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Liberals vote down NDP motion for public consultation on changes to Parks Act

Colin Payne
By Colin Payne
March 16th, 2014

The provincial government recently voted 43-35 in favour of moving a controversial bill to amend the Parks Act through its second reading in the Legislature – much to the dismay of Nelson-Creston MLA, Michelle Mungall and environmental groups who say the bill will open parks for development and needs more public consultation.

While the provincial government says Bill 4 – The Park Amendment Act 2014 doesn’t allow or promote industrial projects in parks and protected areas in the province, the Valhalla Wilderness Watch (VWW) has said the exact opposite is true; that the bill will open the doors to all manner of invasive activities in parks across the province.

Bill 4 came up for debate during second reading on March 6 and Nelson-Creston MLA, Michelle Mungall says the NDP opposition put forward a Hoist Motion on the bill, which would take the bill off the table for six months and require the government to do public consultation on it.

Mungall spoke in favour of hoisting the bill because she says the full repercussions of the changes to the Parks Act made by the bill aren’t understood and need to be vetted by the public and independent experts.

“This bill opens the door for exploration research for mining companies as well as oil and gas,” Mungall says.

“Historically for research to be done in the park it’s a long process and they have to remove that particular area from the park. If the development doesn’t go forward, they have to put that area back in the park and do remediation.

“This bill basically subverts that process, however a lot of environmental groups have been telling us that they need some time to understand the long term consequences of this bill. They were blindsided by it with no consultation from the government. And there was no opportunity for public consultation for people to air their concerns.”

Mungall said the Hoist Motion was put forward in hopes that the government would step back and take some time to consult, but to no avail, as the motion to delay the bill was voted down by the Liberal majority.

She added that the bill can now proceed through the legislative process without any public input.

“The opportunity to go back to the public for a broader consultation has been lost,” she noted. “We tried to make that happen and the Liberals voted against it.”

Minister says concerns about development in parks unfounded

The Nelson Daily contacted the Ministry of Environment to seek comment on the public consultation process for Bill 4, and received an Op-Ed by Minister of Environment, Mary Polak released on March 5.

In the piece, Polak writes that Bill 4 does not change regulations in the Parks Act that prohibit industrial activity in parks. She adds that currently research permits can’t be issued under the Parks Act and the bill changes the act to allow that.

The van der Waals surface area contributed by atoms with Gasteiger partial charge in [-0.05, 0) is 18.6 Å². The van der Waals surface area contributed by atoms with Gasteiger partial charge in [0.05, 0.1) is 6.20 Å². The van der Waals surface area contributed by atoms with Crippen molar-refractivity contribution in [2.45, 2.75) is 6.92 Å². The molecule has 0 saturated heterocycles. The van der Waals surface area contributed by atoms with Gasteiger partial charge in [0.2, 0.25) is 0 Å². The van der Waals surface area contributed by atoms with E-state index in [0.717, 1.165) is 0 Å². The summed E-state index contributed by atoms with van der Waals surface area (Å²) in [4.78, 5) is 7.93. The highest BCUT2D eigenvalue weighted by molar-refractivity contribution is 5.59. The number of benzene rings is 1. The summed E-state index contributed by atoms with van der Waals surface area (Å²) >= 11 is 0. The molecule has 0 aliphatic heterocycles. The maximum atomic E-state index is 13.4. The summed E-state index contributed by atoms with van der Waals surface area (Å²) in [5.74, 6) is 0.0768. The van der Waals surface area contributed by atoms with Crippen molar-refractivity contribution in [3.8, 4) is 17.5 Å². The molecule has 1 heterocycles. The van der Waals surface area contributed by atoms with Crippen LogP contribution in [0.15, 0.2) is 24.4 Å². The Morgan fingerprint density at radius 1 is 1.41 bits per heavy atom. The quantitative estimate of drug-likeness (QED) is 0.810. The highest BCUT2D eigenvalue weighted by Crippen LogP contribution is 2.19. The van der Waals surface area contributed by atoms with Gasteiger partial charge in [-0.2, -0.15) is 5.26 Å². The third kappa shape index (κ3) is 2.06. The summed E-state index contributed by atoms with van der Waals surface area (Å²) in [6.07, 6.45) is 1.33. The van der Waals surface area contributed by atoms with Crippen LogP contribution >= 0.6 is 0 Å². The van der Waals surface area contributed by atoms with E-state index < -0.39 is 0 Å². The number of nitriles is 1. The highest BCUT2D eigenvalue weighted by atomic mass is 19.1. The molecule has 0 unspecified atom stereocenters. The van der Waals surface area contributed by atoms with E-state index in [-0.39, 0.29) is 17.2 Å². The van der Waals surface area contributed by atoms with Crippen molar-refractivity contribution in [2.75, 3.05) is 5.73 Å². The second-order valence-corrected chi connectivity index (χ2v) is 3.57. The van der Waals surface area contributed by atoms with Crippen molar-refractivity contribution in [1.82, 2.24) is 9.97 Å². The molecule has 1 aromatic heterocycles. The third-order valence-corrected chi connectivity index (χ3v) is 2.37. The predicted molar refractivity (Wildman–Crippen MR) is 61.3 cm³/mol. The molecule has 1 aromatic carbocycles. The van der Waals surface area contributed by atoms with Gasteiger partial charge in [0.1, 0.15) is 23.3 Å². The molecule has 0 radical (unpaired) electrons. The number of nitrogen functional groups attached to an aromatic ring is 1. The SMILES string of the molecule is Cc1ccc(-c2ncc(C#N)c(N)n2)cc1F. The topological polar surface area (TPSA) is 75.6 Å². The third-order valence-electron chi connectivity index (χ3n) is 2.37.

“That is why we are proposing these amendments; to ensure studies that improve knowledge of potential park impacts can be undertaken in provincial parks,” she writes, adding that research and information gathering activities include such things as soil sampling for archeological assessments, collection of plant or animal specimens, and installation of environmental monitoring technology – either for academic study or as part of an environmental assessment.

She adds that development is not allowed on parkland, so any parkland approved for development must be removed from the park with a boundary adjustment, and boundary adjustments involve lengthy processes that include consultations with First Nations, the public and stakeholders.

Polak states that since 2004 there have been only eight proponent-led park boundary adjustment requests approved, totaling 562 hectares or 0.006% of parkland, while four requests have been denied. She adds that Class A parks, conservancies, ecological reserves and protected areas have increased by more than 3.2 million hectares during the same period.

VWW says minister’s statements misleading

In a recent press release, the Valhalla Wilderness Watch (widely known as the Valhalla Wilderness Society) questions the minister’s comments by asking why park boundaries would be amended aside for the purposes of allowing industrial developments.

“Inviting corporations to spend tens of thousands of dollars on feasibility studies virtually guarantees that some feasible projects will be approved,” the VWW states.

“What’s more, there isn’t one word in the proposed Park Amendment Act that limits the feasibility studies only to the boundary areas of parks. This bill would allow the Minister to permit ‘research’ anywhere in any park. This could mean mining exploration crews crawling all over park land with bulldozers . . .”

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